Now consider a cell having a stop sign. Let’s say we only care about detecting stop signs and yield signs for simplicity, so $\left[\begin{array}{cc} 1 & 0 \end{array}\right]$ corresponds to a stop sign and $\left[\begin{array}{cc} 0 & 1 \end{array}\right]$ to a yield sign. Whichever anchor box has the most overlap with the stop sign would have label

$$ \left[\begin{array}{ccccccc} 1 & 0.25 & 0.1 & 0.15 & 0.17 & 1 & 0 \end{array}\right]^T $$

with entries indicating, in order, that the cell contains an object; that its midpoint is located 25% of the way from the left of the cell and 10% of the way down from the top of the cell; that its width is 15% of the width of the cell and its height 17% of the height of the cell; and that it is a stop sign. The other anchor boxes associated with the same cell would correspond to a “no object” label. But if there were multiple objects in the same cell, they might be captured by other anchor boxes.

The labels for the anchor boxes associated with each cell are concatenated to create a label in $\mathbb{R}^{5 \cdot (5 + |C|)}$, where $|C|$ is the number of classes. In our example, there are two classes so the cell label is in $\mathbb{R}^{35}$. The label for the entire image is represented by a rank-3 tensor with dimensions $S \times S \times 35$. The last dimension depends on the number of classes, but I like thinking in terms of particular numbers so I’ll use that as an example.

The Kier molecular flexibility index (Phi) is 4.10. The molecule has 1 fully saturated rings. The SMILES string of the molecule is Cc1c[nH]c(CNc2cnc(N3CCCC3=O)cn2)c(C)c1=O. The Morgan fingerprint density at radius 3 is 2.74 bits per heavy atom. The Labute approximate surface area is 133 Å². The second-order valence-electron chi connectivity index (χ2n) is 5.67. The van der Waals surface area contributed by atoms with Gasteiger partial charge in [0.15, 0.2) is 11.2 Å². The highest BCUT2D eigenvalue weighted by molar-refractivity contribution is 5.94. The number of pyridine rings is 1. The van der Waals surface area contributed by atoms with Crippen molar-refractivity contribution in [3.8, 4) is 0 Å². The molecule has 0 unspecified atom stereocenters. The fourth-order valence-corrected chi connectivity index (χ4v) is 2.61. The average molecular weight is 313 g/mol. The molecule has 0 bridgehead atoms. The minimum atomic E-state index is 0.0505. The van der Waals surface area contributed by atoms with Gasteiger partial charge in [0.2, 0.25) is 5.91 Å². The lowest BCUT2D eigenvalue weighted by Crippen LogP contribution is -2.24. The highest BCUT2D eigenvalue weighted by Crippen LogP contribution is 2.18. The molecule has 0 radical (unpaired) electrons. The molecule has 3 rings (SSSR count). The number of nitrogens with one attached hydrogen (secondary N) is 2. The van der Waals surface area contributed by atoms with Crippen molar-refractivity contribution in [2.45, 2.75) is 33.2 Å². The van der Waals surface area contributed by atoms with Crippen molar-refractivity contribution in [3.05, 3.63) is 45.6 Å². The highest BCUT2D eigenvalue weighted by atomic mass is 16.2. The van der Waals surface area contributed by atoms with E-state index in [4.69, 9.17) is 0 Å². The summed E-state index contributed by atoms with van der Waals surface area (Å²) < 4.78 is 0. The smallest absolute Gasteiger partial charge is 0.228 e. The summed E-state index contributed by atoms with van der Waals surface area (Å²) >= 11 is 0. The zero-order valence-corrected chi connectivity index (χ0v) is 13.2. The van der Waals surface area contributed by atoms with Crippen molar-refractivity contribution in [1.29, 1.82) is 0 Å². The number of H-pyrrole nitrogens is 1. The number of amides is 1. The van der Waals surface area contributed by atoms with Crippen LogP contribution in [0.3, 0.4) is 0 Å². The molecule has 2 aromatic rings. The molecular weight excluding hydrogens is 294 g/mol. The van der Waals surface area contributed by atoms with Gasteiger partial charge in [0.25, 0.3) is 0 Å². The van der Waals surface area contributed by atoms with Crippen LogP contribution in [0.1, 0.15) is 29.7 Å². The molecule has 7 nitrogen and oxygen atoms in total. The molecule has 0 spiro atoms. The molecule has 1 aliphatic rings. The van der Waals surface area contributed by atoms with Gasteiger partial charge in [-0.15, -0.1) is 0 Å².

## Training the model

The authors use a deep convolutional network (24 convolutional layers followed by 2 fully connected layers) pretrained on ImageNet. The authors used dropout in the original algorithm but replaced it with batch normalization in v2. In v2, the authors also leveraged a hierarchical labeling approach to augment the labels. They did this because detection data sets tend to have imprecise labels like “dog”, whereas classification data sets will often have very specific labels like “Boston terrier” and they needed a way to map the two. As a bonus, their algorithm can detect over 9000 types of objects!